The legal profession is one where we hone our skills through apprenticeship. We develop our career through connections. Sponsors provide opportunities for junior associates to shine. For example, we bring them in on large files. We introduce them to key clients. Sponsors draw attention to junior associates’ successes. They help them to develop key relationships with other lawyers, clients or leaders. Sponsors connect junior associates to career advancement opportunities. For example, they can make presentations or serve in leadership positions. Sponsors provide overall career advice, as do mentors. A sponsor is also a strategic advisor who can open the eyes of a junior associate to the possibilities open to them.
Who can be a sponsor?
Not everyone can be a sponsor. Sponsors are typically senior members of the bar, or a subset of it. They have the respect and recognition of their peers and the broader legal community. They have to be willing to invest in the junior associate. They have to understand their role as a sponsor. And they have to be able to look at a junior associate and see the potential for growth.
Why would I want a sponsor?
Because a sponsor can affect your whole career trajectory.
*Michael Bach of the Canadian Centre for Diversity and Inclusion
The mentoring relationship is one that works both ways. It is not only the mentor who ensures that the relationship works well. The mentee has to do some of the heavy lifting, too.
Choose the Right Mentor
Choosing the right mentor is like finding the right employer. Your “interview” of the mentor may go on for some time, without the mentor even knowing it. Choose someone:
If a mentor is assigned by the firm, consider whether the relationship works. If it doesn’t, then both mentor and mentee must be content to end the relationship knowing that it is not personal; it is just not the right “fit.”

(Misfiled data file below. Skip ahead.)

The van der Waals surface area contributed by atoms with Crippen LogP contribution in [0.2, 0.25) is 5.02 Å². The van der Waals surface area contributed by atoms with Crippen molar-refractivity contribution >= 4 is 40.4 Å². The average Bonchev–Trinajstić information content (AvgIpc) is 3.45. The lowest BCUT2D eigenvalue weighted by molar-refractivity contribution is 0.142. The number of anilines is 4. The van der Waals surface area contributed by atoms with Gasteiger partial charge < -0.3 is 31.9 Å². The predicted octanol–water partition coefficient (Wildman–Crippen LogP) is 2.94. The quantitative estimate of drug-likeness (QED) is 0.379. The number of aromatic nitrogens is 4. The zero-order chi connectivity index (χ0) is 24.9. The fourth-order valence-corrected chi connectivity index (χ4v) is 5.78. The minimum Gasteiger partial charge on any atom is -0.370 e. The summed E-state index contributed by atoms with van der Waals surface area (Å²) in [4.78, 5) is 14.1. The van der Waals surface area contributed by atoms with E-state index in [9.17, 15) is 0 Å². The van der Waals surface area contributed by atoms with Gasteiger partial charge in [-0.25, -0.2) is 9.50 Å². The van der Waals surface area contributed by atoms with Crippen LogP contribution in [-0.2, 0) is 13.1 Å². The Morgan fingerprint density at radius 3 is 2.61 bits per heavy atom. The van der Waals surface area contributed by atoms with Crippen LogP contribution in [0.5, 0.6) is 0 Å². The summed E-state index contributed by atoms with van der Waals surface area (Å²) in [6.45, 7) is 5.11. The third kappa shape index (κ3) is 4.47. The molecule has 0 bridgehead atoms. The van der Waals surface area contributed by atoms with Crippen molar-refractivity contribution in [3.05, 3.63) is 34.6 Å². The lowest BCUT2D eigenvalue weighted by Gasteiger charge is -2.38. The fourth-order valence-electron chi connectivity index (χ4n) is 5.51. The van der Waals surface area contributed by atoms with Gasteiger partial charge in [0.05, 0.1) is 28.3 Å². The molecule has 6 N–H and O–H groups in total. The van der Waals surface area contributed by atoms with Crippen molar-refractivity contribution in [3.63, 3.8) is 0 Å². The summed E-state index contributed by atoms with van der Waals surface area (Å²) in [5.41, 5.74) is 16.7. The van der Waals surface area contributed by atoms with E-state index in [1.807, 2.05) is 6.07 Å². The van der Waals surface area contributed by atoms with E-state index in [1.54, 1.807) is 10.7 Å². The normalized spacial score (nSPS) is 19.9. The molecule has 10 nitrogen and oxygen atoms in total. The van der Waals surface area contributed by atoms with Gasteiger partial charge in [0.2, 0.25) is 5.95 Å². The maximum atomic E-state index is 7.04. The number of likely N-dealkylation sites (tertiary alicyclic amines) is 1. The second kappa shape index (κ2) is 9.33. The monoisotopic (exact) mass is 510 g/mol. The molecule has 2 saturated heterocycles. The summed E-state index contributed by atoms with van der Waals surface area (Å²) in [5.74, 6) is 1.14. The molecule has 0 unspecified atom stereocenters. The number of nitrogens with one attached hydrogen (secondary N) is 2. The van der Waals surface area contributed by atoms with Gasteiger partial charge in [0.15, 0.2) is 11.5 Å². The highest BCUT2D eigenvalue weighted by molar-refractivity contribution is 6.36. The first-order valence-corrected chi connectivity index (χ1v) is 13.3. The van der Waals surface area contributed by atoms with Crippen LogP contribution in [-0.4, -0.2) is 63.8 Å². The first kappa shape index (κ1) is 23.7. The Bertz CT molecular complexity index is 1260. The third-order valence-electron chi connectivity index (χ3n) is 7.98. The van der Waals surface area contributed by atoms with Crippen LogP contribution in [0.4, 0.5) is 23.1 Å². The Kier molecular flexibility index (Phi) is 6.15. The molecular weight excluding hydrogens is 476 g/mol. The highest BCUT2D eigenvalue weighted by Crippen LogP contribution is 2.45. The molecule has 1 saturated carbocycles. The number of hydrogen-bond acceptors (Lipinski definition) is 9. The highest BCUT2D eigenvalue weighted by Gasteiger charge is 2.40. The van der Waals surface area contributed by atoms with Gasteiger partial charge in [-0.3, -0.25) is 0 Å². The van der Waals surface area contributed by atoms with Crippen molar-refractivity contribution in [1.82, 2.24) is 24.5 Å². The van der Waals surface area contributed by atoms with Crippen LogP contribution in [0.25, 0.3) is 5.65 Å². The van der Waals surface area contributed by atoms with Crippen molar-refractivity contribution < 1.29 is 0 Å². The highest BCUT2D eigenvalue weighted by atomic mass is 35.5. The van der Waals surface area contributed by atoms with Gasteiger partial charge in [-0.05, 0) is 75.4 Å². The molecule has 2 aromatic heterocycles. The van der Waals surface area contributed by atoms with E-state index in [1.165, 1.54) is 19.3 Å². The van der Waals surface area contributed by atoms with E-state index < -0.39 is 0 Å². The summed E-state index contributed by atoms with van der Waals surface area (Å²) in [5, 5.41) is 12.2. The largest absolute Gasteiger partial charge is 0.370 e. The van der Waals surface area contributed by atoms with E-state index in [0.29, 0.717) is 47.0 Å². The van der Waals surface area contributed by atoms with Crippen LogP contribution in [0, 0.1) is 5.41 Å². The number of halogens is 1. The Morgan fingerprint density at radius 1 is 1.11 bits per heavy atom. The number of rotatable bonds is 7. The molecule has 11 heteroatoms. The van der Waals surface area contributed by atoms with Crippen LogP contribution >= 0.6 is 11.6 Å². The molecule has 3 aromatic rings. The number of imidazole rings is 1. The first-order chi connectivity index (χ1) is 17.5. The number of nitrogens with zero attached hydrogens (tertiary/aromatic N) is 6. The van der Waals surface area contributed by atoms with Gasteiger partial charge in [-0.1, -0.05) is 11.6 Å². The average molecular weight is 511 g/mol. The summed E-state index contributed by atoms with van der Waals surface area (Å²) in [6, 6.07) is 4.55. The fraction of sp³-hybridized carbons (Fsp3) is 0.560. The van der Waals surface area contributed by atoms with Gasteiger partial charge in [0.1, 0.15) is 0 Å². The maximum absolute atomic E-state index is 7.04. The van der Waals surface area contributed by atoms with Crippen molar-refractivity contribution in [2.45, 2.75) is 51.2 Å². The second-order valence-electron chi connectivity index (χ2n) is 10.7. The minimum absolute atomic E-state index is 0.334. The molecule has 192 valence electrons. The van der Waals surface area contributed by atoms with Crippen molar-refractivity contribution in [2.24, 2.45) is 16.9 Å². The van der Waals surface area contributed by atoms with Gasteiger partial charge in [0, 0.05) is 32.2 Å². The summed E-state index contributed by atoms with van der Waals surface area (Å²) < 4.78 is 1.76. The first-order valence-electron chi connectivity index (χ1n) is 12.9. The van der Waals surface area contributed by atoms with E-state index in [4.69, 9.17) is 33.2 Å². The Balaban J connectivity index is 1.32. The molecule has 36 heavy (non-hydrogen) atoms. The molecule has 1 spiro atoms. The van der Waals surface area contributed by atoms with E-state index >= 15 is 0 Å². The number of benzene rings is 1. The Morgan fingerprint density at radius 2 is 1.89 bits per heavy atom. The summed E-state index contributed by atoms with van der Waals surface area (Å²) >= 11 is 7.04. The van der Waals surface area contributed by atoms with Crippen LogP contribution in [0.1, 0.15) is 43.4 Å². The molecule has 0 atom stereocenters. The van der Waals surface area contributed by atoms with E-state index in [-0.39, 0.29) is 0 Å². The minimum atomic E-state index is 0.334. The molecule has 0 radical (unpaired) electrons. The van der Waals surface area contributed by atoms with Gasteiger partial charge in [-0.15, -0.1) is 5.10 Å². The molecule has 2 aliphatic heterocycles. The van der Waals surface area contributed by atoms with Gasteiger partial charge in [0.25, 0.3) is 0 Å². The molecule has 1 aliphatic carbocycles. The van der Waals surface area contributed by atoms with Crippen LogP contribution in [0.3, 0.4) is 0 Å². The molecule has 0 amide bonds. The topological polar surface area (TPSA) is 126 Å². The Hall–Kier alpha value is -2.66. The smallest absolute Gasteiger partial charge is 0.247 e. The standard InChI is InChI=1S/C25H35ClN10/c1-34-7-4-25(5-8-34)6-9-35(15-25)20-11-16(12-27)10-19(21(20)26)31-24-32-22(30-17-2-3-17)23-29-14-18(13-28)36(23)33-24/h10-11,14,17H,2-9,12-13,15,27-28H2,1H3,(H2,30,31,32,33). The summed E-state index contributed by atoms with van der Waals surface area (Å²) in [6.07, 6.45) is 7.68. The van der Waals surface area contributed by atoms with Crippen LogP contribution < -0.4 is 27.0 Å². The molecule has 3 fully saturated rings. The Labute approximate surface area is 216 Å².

This does not mean you should prepare for the mentoring session like you would prepare to meet a client or a witness. You should be prepared to discuss any issues that are coming up in your professional life or your personal life so that you can raise them with your mentor. What is going on with you that needs discussion or guidance?
Appreciate the Relationship
First, know that there is a time commitment for both the mentor and the mentee. Be sure to take the time for meetings with your mentor but understand that you cannot monopolize your mentor’s time.
Second, listen to and appreciate the advice, but know that it is just that: advice. You have to make your own way and do things your way. What one person says for you may not work with you or your personality. Take the advice into account when considering your own situation.
We have chosen a profession where we evolve from law student, to articling student, to lawyer. As a lawyer, many of us evolve from junior associate, to senior associate, to junior partner, to senior partner. Many of us evolve in solo practice or in a start-up firm of junior lawyers. Quite simply, the evolution of our careers carries stress and difficulties at every stage. Mentoring can alleviate that stress with advice from someone who has “been there and done that.”
Andrew Ferguson, partner at MBC Law Professional
Welcome to the Advocacy Club's guest blog. Here you will find mentoring tips and techniques from some of John Hollander's students and associates.